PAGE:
Building a reputable brand means taking into consideration the needs and wants of customers, and a huge part of this is ensuring that your website is inclusive and accessible to all users. Regardless of disability, all users should be able to navigate your website, and by taking the time to consider this in the design process, you can build a reputation of inclusivity. 

By making sure that your website is accessible, you allow more website visitors to interact with your brand and make purchases or get in touch about your services. In this article, we will break down some of the most important ways you can design your website with all users in mind.

Provide text descriptions

Great websites provide text descriptions for images and videos so that users who are visually impaired can understand the content. Images and videos are great for some users to get to know your brand, but others might prefer to rely on explanations through text or be unable to view photos or videos entirely.

Also, focus on using descriptive headings and labels for buttons and links. This provides clear instructions to navigate your website, which makes things easier for those who struggle with more ambiguous symbols and images.

Use a simple layout

Use a clear and practical layout for your website with your visitors’ ease in mind. This should include easy-to-read fonts, sufficient contrast in colours and backgrounds of text, and clear navigation, with buttons and links distinguished from the body of the text. 

We also recommend avoiding flashing or moving elements, as these can be distracting and harmful for some users, for example, those with photosensitive epilepsy. Website visitors are keen to find the information they need quickly, and unnecessary moving parts can be not only frustrating, but restrictive for some users with certain disorders and disabilities.

Allow for keyboard navigation

When designing your webpage, make sure that users can navigate your website using only the keyboard, as some users may have difficulty using a mouse or touchpad. This means providing keyboard shortcuts for important links and buttons and avoiding relying on hover effects or mouse-only interactions. If you aren’t confident on how to do this, Webpop Design have created an in-depth guide about making your website more accessible, which can aid you in adapting your content for all users.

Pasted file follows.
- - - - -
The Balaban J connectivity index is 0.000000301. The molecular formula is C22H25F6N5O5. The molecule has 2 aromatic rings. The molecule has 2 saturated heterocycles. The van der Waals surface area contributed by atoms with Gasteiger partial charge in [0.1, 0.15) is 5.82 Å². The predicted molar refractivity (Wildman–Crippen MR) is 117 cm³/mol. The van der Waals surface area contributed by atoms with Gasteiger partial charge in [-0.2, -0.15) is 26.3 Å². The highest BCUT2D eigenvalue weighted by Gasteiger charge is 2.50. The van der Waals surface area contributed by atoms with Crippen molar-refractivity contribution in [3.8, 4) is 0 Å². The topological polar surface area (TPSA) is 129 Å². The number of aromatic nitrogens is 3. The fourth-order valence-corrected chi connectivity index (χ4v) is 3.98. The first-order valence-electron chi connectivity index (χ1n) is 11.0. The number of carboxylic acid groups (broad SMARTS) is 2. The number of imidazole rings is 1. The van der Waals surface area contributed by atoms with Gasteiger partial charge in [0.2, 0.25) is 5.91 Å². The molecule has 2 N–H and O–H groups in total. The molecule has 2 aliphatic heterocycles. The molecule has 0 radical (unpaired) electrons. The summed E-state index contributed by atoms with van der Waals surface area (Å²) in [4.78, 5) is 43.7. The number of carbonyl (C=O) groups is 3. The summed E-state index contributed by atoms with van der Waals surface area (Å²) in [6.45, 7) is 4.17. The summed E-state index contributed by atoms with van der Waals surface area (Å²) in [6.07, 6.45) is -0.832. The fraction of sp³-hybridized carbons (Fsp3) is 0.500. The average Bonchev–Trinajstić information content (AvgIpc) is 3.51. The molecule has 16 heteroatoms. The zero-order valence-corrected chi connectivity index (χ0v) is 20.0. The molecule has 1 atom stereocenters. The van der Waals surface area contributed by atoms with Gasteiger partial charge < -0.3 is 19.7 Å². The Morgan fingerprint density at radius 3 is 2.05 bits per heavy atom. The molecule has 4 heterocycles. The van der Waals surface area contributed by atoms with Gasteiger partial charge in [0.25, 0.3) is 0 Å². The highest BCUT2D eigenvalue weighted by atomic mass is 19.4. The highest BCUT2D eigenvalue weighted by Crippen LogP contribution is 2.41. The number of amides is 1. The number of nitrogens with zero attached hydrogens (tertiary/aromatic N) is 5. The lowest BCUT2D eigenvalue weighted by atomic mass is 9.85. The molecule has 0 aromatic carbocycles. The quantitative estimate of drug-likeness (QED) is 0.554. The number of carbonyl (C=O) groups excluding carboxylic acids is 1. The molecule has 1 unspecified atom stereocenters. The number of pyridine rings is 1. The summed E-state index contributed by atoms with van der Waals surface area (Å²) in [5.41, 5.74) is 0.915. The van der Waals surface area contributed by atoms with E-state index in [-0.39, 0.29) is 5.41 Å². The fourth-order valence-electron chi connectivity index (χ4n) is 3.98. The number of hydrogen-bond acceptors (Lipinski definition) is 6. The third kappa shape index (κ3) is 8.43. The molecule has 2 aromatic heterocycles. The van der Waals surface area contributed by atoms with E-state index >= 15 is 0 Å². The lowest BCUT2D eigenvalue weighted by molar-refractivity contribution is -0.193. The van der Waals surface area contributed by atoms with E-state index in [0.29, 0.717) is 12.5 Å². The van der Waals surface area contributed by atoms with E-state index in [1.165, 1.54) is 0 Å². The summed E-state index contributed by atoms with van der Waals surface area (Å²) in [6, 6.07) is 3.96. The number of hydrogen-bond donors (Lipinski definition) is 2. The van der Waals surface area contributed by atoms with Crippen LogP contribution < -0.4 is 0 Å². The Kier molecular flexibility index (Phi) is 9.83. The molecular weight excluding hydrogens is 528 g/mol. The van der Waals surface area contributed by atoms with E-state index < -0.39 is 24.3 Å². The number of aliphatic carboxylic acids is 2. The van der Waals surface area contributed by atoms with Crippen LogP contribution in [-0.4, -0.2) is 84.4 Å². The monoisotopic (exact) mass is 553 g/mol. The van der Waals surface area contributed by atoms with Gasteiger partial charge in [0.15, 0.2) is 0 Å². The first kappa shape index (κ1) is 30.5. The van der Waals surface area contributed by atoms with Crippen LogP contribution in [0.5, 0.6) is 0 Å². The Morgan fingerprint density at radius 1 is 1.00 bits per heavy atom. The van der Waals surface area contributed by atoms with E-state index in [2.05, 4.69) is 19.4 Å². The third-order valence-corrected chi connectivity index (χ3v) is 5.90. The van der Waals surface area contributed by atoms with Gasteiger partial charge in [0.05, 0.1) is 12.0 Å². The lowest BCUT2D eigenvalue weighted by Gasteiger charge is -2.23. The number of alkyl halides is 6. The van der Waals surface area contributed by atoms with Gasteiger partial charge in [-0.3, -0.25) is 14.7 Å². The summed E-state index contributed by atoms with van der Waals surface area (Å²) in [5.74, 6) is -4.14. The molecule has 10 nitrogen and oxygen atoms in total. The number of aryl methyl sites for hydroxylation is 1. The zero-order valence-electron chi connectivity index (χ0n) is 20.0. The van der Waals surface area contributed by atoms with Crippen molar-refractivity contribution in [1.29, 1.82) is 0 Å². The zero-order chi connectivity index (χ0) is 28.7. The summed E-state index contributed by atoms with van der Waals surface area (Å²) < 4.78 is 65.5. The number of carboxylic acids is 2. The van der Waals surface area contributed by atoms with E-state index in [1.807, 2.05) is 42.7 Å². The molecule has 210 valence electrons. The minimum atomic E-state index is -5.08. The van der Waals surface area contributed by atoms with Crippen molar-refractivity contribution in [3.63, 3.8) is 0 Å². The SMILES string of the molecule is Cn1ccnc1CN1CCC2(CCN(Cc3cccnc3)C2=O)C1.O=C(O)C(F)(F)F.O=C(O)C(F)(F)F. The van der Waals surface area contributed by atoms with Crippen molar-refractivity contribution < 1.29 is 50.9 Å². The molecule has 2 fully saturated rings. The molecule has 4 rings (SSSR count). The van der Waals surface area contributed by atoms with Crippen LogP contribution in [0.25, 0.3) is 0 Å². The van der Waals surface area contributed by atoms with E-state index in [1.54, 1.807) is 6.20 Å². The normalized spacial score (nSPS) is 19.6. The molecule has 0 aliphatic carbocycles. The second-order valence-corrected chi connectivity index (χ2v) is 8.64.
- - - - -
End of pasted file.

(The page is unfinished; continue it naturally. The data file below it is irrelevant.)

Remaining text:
Use captions and transcripts

Some website visitors may be deaf or hard of hearing, and therefore providing ways of understanding video or audio content is important as an alternative. Providing captions and transcripts for video and audio allows these users to access this information and understand your brand, product and service effectively. 

Also, consider providing sign language interpretation for important videos. What might seem like an insignificant choice to you when designing your website, makes a monumental difference to those with disabilities.

Use colour effectively

Avoid relying solely on colour to convey information, as some users may have difficulty distinguishing between different colours. Instead, use labels to differentiate between elements to avoid confusion. You can consider making buttons and links to other pages a contrasting colour as a visual aid, but use a written prompt too.

Make forms and inputs accessible

In order to get in contact or make a purchase, website users will have to fill in some kind of form, therefore it is important to check that forms and input fields are accessible for all users. 

This means providing instructions for inputting information, and ensuring that the form is compatible with screen readers for those who cannot read the information themselves. A simplistic design without images or videos is likely best for any forms you design to minimise distractions.

Test for accessibility

When designing your website, it can be easy to overlook how others might struggle to navigate aspects of the site which you find clear and simple. Therefore, you might choose to use accessibility tools and test your website with assistive technology to ensure that it is inclusive for all users. This can include tools like screen readers, magnifiers, and voice recognition software. 

Further, you might choose to carry out market research to get feedback directly from those with different disorders or disabilities to understand how you can improve your webpage to make it accessible to everyone.

Final Thoughts

By designing for accessibility, you can create a website that is inclusive and allows everyone to engage with your content. Also, you build a brand which puts its customers as number one priority, encouraging return visits to your website and developing a well-founded reputation as a business. User experience is paramount when designing your website, so consider these tips to ensure that your content is available to the widest possible audience.